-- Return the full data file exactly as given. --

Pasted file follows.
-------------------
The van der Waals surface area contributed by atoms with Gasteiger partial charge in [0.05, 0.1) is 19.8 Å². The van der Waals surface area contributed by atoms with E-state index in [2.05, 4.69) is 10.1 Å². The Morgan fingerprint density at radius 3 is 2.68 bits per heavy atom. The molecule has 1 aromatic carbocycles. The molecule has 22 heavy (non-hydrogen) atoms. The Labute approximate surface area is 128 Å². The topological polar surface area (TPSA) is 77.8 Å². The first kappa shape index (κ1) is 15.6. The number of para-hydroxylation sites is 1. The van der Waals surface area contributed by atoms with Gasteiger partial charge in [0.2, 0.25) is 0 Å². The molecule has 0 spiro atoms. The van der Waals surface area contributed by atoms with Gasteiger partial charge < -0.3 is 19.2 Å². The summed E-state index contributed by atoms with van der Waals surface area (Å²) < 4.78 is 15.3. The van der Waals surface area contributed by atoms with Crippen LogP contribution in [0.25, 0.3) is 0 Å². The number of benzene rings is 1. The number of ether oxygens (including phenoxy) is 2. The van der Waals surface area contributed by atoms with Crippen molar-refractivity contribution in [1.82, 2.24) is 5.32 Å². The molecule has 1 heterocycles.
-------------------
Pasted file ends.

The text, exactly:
The van der Waals surface area contributed by atoms with Gasteiger partial charge in [0.05, 0.1) is 19.8 Å². The van der Waals surface area contributed by atoms with E-state index in [2.05, 4.69) is 10.1 Å². The Morgan fingerprint density at radius 3 is 2.68 bits per heavy atom. The molecule has 1 aromatic carbocycles. The molecule has 22 heavy (non-hydrogen) atoms. The Labute approximate surface area is 128 Å². The topological polar surface area (TPSA) is 77.8 Å². The first kappa shape index (κ1) is 15.6. The number of para-hydroxylation sites is 1. The van der Waals surface area contributed by atoms with Gasteiger partial charge in [0.2, 0.25) is 0 Å². The molecule has 0 spiro atoms. The van der Waals surface area contributed by atoms with Gasteiger partial charge < -0.3 is 19.2 Å². The summed E-state index contributed by atoms with van der Waals surface area (Å²) < 4.78 is 15.3. The van der Waals surface area contributed by atoms with Crippen LogP contribution in [0.25, 0.3) is 0 Å². The number of benzene rings is 1. The number of ether oxygens (including phenoxy) is 2. The van der Waals surface area contributed by atoms with Crippen molar-refractivity contribution in [1.82, 2.24) is 5.32 Å². The molecule has 1 heterocycles.